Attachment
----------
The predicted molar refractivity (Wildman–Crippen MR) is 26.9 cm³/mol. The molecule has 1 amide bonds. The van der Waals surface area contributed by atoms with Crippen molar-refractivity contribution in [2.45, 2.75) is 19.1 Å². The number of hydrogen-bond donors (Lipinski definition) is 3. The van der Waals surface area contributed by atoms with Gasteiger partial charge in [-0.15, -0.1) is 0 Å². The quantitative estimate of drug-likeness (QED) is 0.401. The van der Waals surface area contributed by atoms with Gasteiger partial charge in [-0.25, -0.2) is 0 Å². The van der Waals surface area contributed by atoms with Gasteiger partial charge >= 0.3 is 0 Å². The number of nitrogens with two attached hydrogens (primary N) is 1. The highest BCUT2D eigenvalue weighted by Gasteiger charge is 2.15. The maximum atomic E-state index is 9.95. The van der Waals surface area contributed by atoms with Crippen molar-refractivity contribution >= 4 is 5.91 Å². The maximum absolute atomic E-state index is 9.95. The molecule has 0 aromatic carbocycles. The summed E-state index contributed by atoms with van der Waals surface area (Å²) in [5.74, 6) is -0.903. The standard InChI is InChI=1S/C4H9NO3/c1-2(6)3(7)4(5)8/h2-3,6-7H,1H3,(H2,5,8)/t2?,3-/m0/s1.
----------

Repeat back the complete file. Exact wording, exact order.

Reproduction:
The predicted molar refractivity (Wildman–Crippen MR) is 26.9 cm³/mol. The molecule has 1 amide bonds. The van der Waals surface area contributed by atoms with Crippen molar-refractivity contribution in [2.45, 2.75) is 19.1 Å². The number of hydrogen-bond donors (Lipinski definition) is 3. The van der Waals surface area contributed by atoms with Gasteiger partial charge in [-0.15, -0.1) is 0 Å². The quantitative estimate of drug-likeness (QED) is 0.401. The van der Waals surface area contributed by atoms with Gasteiger partial charge in [-0.25, -0.2) is 0 Å². The van der Waals surface area contributed by atoms with Gasteiger partial charge >= 0.3 is 0 Å². The number of nitrogens with two attached hydrogens (primary N) is 1. The highest BCUT2D eigenvalue weighted by Gasteiger charge is 2.15. The maximum atomic E-state index is 9.95. The van der Waals surface area contributed by atoms with Crippen molar-refractivity contribution >= 4 is 5.91 Å². The maximum absolute atomic E-state index is 9.95. The molecule has 0 aromatic carbocycles. The summed E-state index contributed by atoms with van der Waals surface area (Å²) in [5.74, 6) is -0.903. The standard InChI is InChI=1S/C4H9NO3/c1-2(6)3(7)4(5)8/h2-3,6-7H,1H3,(H2,5,8)/t2?,3-/m0/s1.